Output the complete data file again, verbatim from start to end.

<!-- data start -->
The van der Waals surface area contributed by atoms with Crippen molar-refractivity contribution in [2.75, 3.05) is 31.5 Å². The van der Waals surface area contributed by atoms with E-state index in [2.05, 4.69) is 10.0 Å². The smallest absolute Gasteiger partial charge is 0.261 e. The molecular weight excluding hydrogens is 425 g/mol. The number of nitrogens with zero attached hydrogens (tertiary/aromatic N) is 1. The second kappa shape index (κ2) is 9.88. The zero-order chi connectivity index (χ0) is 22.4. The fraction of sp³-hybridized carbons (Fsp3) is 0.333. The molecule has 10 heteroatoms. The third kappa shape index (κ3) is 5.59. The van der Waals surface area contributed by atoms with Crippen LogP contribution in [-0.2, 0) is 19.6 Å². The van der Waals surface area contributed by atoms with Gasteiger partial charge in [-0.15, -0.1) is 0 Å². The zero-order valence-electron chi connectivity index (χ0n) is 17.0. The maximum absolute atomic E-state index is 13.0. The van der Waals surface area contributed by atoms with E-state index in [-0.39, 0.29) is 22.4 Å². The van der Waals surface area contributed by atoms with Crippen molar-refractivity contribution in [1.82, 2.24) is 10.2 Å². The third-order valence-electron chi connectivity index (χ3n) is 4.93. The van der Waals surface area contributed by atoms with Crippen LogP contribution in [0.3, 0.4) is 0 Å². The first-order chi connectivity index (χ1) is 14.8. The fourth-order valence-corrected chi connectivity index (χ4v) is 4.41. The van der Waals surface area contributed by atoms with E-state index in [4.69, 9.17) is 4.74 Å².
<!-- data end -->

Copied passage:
The van der Waals surface area contributed by atoms with Crippen molar-refractivity contribution in [2.75, 3.05) is 31.5 Å². The van der Waals surface area contributed by atoms with E-state index in [2.05, 4.69) is 10.0 Å². The smallest absolute Gasteiger partial charge is 0.261 e. The molecular weight excluding hydrogens is 425 g/mol. The number of nitrogens with zero attached hydrogens (tertiary/aromatic N) is 1. The second kappa shape index (κ2) is 9.88. The zero-order chi connectivity index (χ0) is 22.4. The fraction of sp³-hybridized carbons (Fsp3) is 0.333. The molecule has 10 heteroatoms. The third kappa shape index (κ3) is 5.59. The van der Waals surface area contributed by atoms with Crippen LogP contribution in [-0.2, 0) is 19.6 Å². The van der Waals surface area contributed by atoms with Gasteiger partial charge in [-0.15, -0.1) is 0 Å². The zero-order valence-electron chi connectivity index (χ0n) is 17.0. The maximum absolute atomic E-state index is 13.0. The van der Waals surface area contributed by atoms with E-state index in [-0.39, 0.29) is 22.4 Å². The van der Waals surface area contributed by atoms with Crippen molar-refractivity contribution in [1.82, 2.24) is 10.2 Å². The third-order valence-electron chi connectivity index (χ3n) is 4.93. The van der Waals surface area contributed by atoms with Crippen LogP contribution in [0.3, 0.4) is 0 Å². The first-order chi connectivity index (χ1) is 14.8. The fourth-order valence-corrected chi connectivity index (χ4v) is 4.41. The van der Waals surface area contributed by atoms with E-state index in [4.69, 9.17) is 4.74 Å².